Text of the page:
Elsewhere in his Histories, Herodotus cites that the Egyptian society was divided into seven classes and interpreters were among them, Since Pharaoh Psammetichus era organized the process of training Egyptian children as interpreters by placing them with Ionians and Carians to learn the Greek language. According to historians’ viewpoints, Herodotus’ words, in the translation presented above, is the historical piece of evidence available to all of us, however,  they are subject to various interpretations. The text we are concerned with is the result of many transfers: from written to oral and vice versa, embracing two languages, and then another translation from the Greek language into English. So the authorship is based on a collective process: a penman who wrote the inscription, probably assigned by someone else; an interpreter who transferred it aloud; Herodotus, who noted it down in Greek from memory; and the English translators. Manipulation might have effects at various levels, but what is important here is the role of Egyptian interpreter. We expect that the interpreter was honest on ethical level. In other words, he was not fabricating the contents of the inscription, which he would decode as a result of the fact that he was literate in Egyptian script, according to Herodotus words, or because he knew it by heart as a result of the training he received. “We might wonder whether his recital was the same routine explanation we hear from present-day guides the world over”.  As for the second point, we expect he was rendering it correctly: the vegetables – would there be similar species in Egypt and Greece or would his oral rendering be an adaptation, domestication for Herodotus’ ears? – And the amount of money, a process involving an immediate currency exchange, presuming it was not Herodotus who made the process of conversion. Schrader’s Spanish translation (Herodotus 1992 [1977]) reads ajos (“garlic”) instead of “leeks” – an amendment to local tastes? Discrepancies between translators are attributable to the original manuscript employed or to the challenge of finding the suitable equivalent words for plants, animals, etc., from other periods and places. What can be inferred is that the interpreter-informant acted in accordance with his decision making process as a gatekeeper, by selecting the message he transferred – would he read the inscription verbatim, with all the caveats attached to the concept of verbatim, or only parts thereof (Ibid: P.12).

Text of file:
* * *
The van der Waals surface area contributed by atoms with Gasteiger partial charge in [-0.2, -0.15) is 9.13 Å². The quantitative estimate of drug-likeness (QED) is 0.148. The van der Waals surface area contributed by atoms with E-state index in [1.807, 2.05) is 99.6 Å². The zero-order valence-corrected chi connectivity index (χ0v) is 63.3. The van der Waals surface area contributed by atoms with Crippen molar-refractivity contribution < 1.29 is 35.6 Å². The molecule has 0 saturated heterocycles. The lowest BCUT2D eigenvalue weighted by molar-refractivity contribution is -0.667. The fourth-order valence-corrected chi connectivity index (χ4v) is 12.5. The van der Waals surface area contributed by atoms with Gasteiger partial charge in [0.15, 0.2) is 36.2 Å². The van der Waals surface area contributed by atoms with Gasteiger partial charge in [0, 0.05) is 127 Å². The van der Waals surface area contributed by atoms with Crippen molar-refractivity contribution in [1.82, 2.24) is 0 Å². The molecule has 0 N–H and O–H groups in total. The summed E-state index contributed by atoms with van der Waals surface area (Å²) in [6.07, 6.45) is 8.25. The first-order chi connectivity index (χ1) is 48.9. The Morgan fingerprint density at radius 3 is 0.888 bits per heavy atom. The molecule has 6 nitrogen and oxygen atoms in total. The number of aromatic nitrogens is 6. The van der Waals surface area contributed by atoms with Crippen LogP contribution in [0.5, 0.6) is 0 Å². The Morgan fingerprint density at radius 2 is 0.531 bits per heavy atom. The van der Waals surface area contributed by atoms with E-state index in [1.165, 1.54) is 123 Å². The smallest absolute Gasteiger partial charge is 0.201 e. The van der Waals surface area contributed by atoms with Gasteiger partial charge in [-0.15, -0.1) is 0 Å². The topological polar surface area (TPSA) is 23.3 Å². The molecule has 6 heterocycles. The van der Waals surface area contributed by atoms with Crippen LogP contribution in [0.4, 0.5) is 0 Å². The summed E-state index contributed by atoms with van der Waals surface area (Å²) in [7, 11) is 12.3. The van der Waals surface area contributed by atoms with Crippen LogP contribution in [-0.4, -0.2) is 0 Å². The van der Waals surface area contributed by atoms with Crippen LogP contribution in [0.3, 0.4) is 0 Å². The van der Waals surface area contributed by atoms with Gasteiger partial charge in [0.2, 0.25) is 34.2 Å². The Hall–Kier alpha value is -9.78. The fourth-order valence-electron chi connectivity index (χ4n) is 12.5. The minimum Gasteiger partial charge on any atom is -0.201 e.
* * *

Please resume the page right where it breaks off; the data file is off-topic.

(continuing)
1. Types of Oral Translation:

There are different types of oral translation, the mostly used ones are explained below:

3.1. At Sight Translation

At Sight translation (ST) is defined as an oral process that aims at rendering a written text. When carting out the task in question, the at sight translator follows the procedures explained as follows: First, he reads a written text. Second, he processes the meaning as quickly as possible. Third, he orally transfers the meaning of the text while it is still being read. It is worth noting that At Sight translation embraces visual input of a written text and oral output of its meaning. In other words, it is a hybrid form of language mediation that represents both the translation and the interpretation processes partially (Agrifoglio, 2004: P.43).

3.2. Consecutive Interpreting

Consecutive interpreting (CI) is described as the process of interpreting the speech made by the speaker after he mentioned one or more ideas in the source language and after that pauses while the interpreter gives that pieces of information it is said that when making use of CI in the court setting, the duration of the source language can be a few seconds to several minutes. “Long consec” is defined as “an expression employed to describe consecutively interpreting a lengthy passage (over several minutes) or possibly an entire speech at a time, usually with the aid of note taking,” while “short consec” is described as an “expression refers to consecutively interpreting a short passage, possibly a word to a few sentences, with or without the aid of notes.” (Berk, Seligson, 1990: P.37).

3.3. Simultaneous Interpreting

Simultaneous interpreting first saw the light of day in the early 1920s when Edward Filene and A. Gordon-Finlay, employing proto-type telephone technology, developed equipment concerning the telephonic interpreting equipment. It was not until the fall of 1945, however, that simultaneous interpreting made its televised international debut during the Nuremberg Trials. So, Simultaneous Interpreting (SI) is defined as a process of interpreting speaker’s speech into the Target language (TL) while the speaker is making the speech in the Source Language (SL).

SI is considered to be the most difficult type of interpreting because the interpreter receives the pieces of information, analyses them and produces a speech in another language at the same time (Mikkelson, Renée, 2015: P.79).

  1. Memory